"A Lot Slips Through the Cracks" on St. Croix: Sidewalk Bar Proposal Sparks Debate at Historical Preservation Meeting

Concerns raised over design and parking requirements for new Cruz Bay sidewalk bar

  • Janeka Simon
  • May 15, 2024

The St. Thomas-St. John Historical Preservation Society met on Tuesday to review several applications, including a proposal to develop a sidewalk bar at Meada’s Plaza in Cruz Bay. During the meeting, a discussion arose regarding the provision of public parking and the often convoluted permitting process for construction in historic districts.

Construction for the proposed sidewalk amenity would entail demolition of the existing slab and replacement with a new finish. A screening wall and unobtrusive lighting would be added to the set up, and the seating area opposite the bar would consist of movable furniture.

Sean Krigger, director of the State Historical Preservation Office, expressed concerns over the plans for the herringbone design on the perimeter wall. Although Cruz Bay “does have a little bit more of a modern vocabulary with its architecture,” he said that the proposed design pushed the envelope a bit too far. “So on the flooring it's fine, but at a wall surface, especially for the exposed streetscape, it does step outside of that architectural language.” Instead, he recommended that the use of stone be investigated, as that is already in use on similar walls along Vester Gade. Additionally, Kurt Marsh, the committee member who resides on St. John, suggested that the separation between street and bar could be maintained with a “continuation of the wrought iron details that exist on the property.” 

As it did in a recent meeting of the St. Croix Historic Preservation Committee, the issue of parking came up. Committee member Enrique Rodriguez noted that the space being proposed for the sidewalk amenity was originally permitted for parking. Under the property’s current zoning, the HPC does not have the authority to waive the parking requirements, Mr. Krigger noted. However, Mr. Marsh observed that the property owners have a “large parking lot area” close by, that they were hoping to use as off-site parking for the complex. He warned that absent the requisite approvals or waivers from the territorial planning office and related agencies on the parking issue, the time spent seeking approval from the HPC could be for naught.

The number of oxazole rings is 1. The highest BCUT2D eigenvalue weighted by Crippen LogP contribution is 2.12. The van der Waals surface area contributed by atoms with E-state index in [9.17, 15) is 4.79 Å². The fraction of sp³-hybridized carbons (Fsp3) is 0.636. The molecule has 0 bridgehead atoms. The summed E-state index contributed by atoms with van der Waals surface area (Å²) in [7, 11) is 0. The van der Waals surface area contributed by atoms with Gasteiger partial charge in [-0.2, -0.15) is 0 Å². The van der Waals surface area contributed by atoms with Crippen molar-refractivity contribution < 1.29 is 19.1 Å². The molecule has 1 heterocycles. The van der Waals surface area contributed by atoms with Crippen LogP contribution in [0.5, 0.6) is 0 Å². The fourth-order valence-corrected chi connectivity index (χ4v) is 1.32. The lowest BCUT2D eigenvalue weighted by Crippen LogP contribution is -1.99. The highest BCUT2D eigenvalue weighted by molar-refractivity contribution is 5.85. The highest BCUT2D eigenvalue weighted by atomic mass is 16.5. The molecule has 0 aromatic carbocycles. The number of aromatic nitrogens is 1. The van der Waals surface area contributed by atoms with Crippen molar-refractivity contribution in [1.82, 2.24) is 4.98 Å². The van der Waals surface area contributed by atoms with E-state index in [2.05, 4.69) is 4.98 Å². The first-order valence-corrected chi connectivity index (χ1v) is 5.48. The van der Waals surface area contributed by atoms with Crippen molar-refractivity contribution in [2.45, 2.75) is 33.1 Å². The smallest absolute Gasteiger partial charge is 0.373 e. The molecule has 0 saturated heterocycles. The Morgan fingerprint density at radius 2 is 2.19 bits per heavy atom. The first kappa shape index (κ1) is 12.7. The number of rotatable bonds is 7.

A suggestion that the committee could approve the proposal before them contingent on the developers subsequently seeking the necessary permits was strongly discouraged by Mr. Krigger. “The committee should not be approving something unless it adheres to the zoning and building laws,” he argued. 

After a lengthy discussion about the requirements for parking, architect Clarence Brown expressed some frustration with the permitting process. “One of the issues we deal with as well…everyone we go to says you should have gone there first,” he said in response to suggestions that clearance for the proposed parking arrangements should be sought and received before HPC can approve the proposal before them.

“When we go to DPNR they say well, you should have gone to HPC first, and when we come here you say well, you should have resolved that at DPNR,” Mr. Brown lamented. He expressed surprise that HPC was insisting on having all parking permitting cleared prior to consideration of the proposal or even conditional approval, claiming that this was not the case in the past. “I am not used to HPC enforcing this,” he complained. 

However, Mr. Marsh, chair of the territorial Historic Preservation Commission, was unapologetic about the stringent nature by which HPC St. Thomas/St. John operates, as contrasted with St. Croix. “The two committees don’t function the same,” he noted, saying that “there’s a lot that slips through the cracks” on the Big Island. However, he ultimately moved to have the committee provide conditional approval to the proposal, pending “a confirmation from the planning office regarding the supplemental parking spaces,” as well as the suggested adjustments to the wall and roof designs. Despite Mr. Krigger’s disapproval of the move, all committee members voted in favor of granting the proposed conditional approval of application HPC-17-2024 for 6B Vester Gade in Cruz Bay, St. John.

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